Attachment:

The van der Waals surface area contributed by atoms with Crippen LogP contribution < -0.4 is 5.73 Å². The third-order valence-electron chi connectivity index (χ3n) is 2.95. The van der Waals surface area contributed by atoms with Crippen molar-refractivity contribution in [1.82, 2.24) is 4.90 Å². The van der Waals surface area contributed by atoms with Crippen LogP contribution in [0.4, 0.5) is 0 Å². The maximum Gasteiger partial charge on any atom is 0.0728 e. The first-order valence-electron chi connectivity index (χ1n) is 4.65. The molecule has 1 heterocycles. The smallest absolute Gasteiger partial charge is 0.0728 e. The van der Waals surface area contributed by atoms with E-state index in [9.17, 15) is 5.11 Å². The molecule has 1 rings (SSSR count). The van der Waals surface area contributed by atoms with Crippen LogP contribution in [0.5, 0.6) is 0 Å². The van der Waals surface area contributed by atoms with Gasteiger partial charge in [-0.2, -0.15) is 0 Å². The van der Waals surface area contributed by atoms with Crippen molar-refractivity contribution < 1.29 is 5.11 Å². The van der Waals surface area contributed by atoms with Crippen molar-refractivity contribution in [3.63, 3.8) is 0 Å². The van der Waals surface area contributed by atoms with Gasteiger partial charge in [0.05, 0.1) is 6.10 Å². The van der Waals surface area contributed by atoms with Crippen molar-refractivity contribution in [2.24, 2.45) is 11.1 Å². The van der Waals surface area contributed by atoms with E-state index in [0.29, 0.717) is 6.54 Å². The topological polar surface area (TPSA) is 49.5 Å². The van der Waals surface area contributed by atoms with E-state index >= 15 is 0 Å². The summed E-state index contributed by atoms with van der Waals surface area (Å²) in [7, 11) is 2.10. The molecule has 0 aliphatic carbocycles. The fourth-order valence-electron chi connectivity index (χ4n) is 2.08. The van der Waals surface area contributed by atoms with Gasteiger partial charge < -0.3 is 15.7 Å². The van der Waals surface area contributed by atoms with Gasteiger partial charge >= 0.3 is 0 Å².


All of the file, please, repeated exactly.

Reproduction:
The van der Waals surface area contributed by atoms with Crippen LogP contribution < -0.4 is 5.73 Å². The third-order valence-electron chi connectivity index (χ3n) is 2.95. The van der Waals surface area contributed by atoms with Crippen molar-refractivity contribution in [1.82, 2.24) is 4.90 Å². The van der Waals surface area contributed by atoms with Crippen LogP contribution in [0.4, 0.5) is 0 Å². The maximum Gasteiger partial charge on any atom is 0.0728 e. The first-order valence-electron chi connectivity index (χ1n) is 4.65. The molecule has 1 heterocycles. The smallest absolute Gasteiger partial charge is 0.0728 e. The van der Waals surface area contributed by atoms with E-state index in [9.17, 15) is 5.11 Å². The molecule has 1 rings (SSSR count). The van der Waals surface area contributed by atoms with Crippen LogP contribution in [0.5, 0.6) is 0 Å². The van der Waals surface area contributed by atoms with Gasteiger partial charge in [-0.2, -0.15) is 0 Å². The van der Waals surface area contributed by atoms with Crippen molar-refractivity contribution < 1.29 is 5.11 Å². The van der Waals surface area contributed by atoms with Crippen molar-refractivity contribution in [3.63, 3.8) is 0 Å². The van der Waals surface area contributed by atoms with Gasteiger partial charge in [0.05, 0.1) is 6.10 Å². The van der Waals surface area contributed by atoms with Crippen molar-refractivity contribution in [2.24, 2.45) is 11.1 Å². The van der Waals surface area contributed by atoms with E-state index in [0.29, 0.717) is 6.54 Å². The topological polar surface area (TPSA) is 49.5 Å². The van der Waals surface area contributed by atoms with E-state index >= 15 is 0 Å². The summed E-state index contributed by atoms with van der Waals surface area (Å²) in [7, 11) is 2.10. The molecule has 0 aliphatic carbocycles. The fourth-order valence-electron chi connectivity index (χ4n) is 2.08. The van der Waals surface area contributed by atoms with Gasteiger partial charge < -0.3 is 15.7 Å². The van der Waals surface area contributed by atoms with Gasteiger partial charge >= 0.3 is 0 Å².